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A Web-Based Alcohol and Other Drug Prevention Program (Strong & Deadly Futures) for Aboriginal and Torres Strait Islander School Students: Protocol for a Cluster Randomized Controlled Trial

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posted on 2022-09-09, 02:53 authored by L Stapinski, K Routledge, M Snijder, M Doyle, K Champion, C Chapman, J Ward, A Baumgart, Kylie LeeKylie Lee, M Teesson, N Newton
Background: There are no available school-based alcohol and drug prevention programs with evidence of effectiveness among Aboriginal and Torres Strait Islander youth. To address this, we codeveloped the Strong & Deadly Futures well-being and alcohol and drug prevention program in partnership with an Indigenous creative design agency and 4 Australian schools. Objective: This paper presents the protocol to evaluate the effectiveness of Strong & Deadly Futures in reducing alcohol and other drug use and improving well-being among Aboriginal and Torres Strait Islander youth. Methods: The target sample will be 960 year 7 and 8 students from 24 secondary schools in Australia, of which approximately 40% (384/960) will identify as Aboriginal or Torres Strait Islander. The study design is a 2-group, parallel cluster randomized controlled trial with allocation concealment. Recruited schools will be block randomized (ratio 1:1), stratified by geographical remoteness, by an independent statistician. Schools will be randomized to receive Strong & Deadly Futures, a web-based alcohol and drug prevention and social and emotional well-being program that delivers curriculum-Aligned content over 6 lessons via an illustrated story, or health education as usual (control). Control schools will be supported to implement Strong & Deadly Futures following trial completion. Surveys will be administered at baseline, 6 weeks, 12 months, and 24 months (primary end point) post baseline. Primary outcomes are alcohol use (adapted from the National Drug Strategy Household Survey), tobacco use (Standard High School Youth Risk Behavior Survey), and psychological distress (Kessler-5 Psychological Distress Scale). Secondary outcomes are alcohol and drug knowledge and intentions, alcohol-related harms, binge drinking, cannabis use, well-being, empowerment, appreciation of cultural diversity, and truancy. Results: The trial was funded by the National Health and Medical Research Council in January 2019, approved by the Human Research Ethics Committee of the University of Sydney (2020/039, April 2020), the Aboriginal Health and Medical Research Council of New South Wales (1620/19, February 2020), the Western Australian Aboriginal Health Ethics Committee (998, October 2021), and the ethics committees of each participating school, including the New South Wales Department of Education (2020170, June 2020), Catholic Education Western Australia (RP2020/39, November 2020), and the Queensland Department of Education (550/27/2390, August 2021). Projected dates of data collection are 2022-2024, and we expect to publish the results in 2025. A total of 24 schools have been recruited as of submission of the manuscript. Conclusions: This will be the first cluster randomized controlled trial of a culturally inclusive, school-based alcohol and drug prevention program for Aboriginal and Torres Strait Islander youth; therefore, it has significant potential to address alcohol and other drug harms among Aboriginal and Torres Strait Islander youth.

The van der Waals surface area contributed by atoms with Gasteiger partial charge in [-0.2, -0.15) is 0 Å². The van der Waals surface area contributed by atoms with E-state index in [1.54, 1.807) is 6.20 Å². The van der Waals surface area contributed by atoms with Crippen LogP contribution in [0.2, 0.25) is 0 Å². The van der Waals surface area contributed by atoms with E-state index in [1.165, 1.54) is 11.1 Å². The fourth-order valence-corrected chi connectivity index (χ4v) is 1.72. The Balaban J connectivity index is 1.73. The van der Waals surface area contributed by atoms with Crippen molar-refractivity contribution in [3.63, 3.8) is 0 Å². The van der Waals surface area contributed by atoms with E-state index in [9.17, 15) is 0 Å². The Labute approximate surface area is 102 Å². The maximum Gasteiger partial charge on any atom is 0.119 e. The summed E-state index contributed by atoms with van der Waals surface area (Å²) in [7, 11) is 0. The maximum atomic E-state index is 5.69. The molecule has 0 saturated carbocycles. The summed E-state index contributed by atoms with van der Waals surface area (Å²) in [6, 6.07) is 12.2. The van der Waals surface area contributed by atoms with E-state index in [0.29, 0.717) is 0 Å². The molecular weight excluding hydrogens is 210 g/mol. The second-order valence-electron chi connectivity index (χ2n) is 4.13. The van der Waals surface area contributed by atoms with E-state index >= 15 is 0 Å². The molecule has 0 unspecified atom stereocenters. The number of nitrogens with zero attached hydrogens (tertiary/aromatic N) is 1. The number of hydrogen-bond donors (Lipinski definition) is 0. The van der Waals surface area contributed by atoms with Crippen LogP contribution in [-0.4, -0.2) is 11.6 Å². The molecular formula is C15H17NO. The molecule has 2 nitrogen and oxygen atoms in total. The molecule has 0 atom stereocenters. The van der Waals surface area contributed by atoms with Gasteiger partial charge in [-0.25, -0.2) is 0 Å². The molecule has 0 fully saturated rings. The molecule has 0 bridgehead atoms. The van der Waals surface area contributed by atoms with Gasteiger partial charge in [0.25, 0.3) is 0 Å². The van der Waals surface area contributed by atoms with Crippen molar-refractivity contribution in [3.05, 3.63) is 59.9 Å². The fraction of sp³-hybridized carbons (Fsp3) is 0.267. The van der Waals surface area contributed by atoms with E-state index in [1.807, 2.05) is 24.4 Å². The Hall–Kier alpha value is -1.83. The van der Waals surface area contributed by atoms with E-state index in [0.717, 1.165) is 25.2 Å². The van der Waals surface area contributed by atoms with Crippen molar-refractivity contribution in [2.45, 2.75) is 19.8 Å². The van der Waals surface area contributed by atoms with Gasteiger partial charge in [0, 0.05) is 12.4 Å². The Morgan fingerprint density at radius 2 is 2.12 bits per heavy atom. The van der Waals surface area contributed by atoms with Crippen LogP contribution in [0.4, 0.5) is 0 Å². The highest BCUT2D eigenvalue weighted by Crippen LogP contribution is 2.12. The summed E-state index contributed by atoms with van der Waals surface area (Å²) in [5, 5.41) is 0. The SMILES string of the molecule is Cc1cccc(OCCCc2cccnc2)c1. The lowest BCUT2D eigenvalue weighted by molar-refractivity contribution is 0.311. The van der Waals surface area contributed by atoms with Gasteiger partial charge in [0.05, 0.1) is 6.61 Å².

The authors would like to acknowledge and pay respects to the traditional custodians of the various lands where this project was completed. The authors are extremely grateful to the students, teachers, and experts who contributed to the codevelopment of the Strong & Deadly Futures program. A complete list of acknowledgments is available on the website [60]. This study is funded by the National Health and Medical Research Council via a project grant (APP1163416), via fellowships (LS, APP1132853; KC, APP1120641; JW, APP1125983; MT, APP1078407; and NN, APP1166377), and via the Centre of Research Excellence in the Prevention and Early Intervention in Mental Illness and Substance Use (APP11349009). The funders had no role in the study design, data collection and analysis, decision to publish, or preparation of the manuscript.


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©Lexine Stapinski, Kylie Routledge, Mieke Snijder, Michael Doyle, Katrina Champion, Cath Chapman, James Ward, Amanda Baumgart, K S Kylie Lee, Maree Teesson, Nicola Newton. Originally published in JMIR Research Protocols (, 07.01.2022. This is an open-access article distributed under the terms of the Creative Commons Attribution License (, which permits unrestricted use, distribution, and reproduction in any medium, provided the original work, first published in JMIR Research Protocols, is properly cited. The complete bibliographic information, a link to the original publication on, as well as this copyright and license information must be included.

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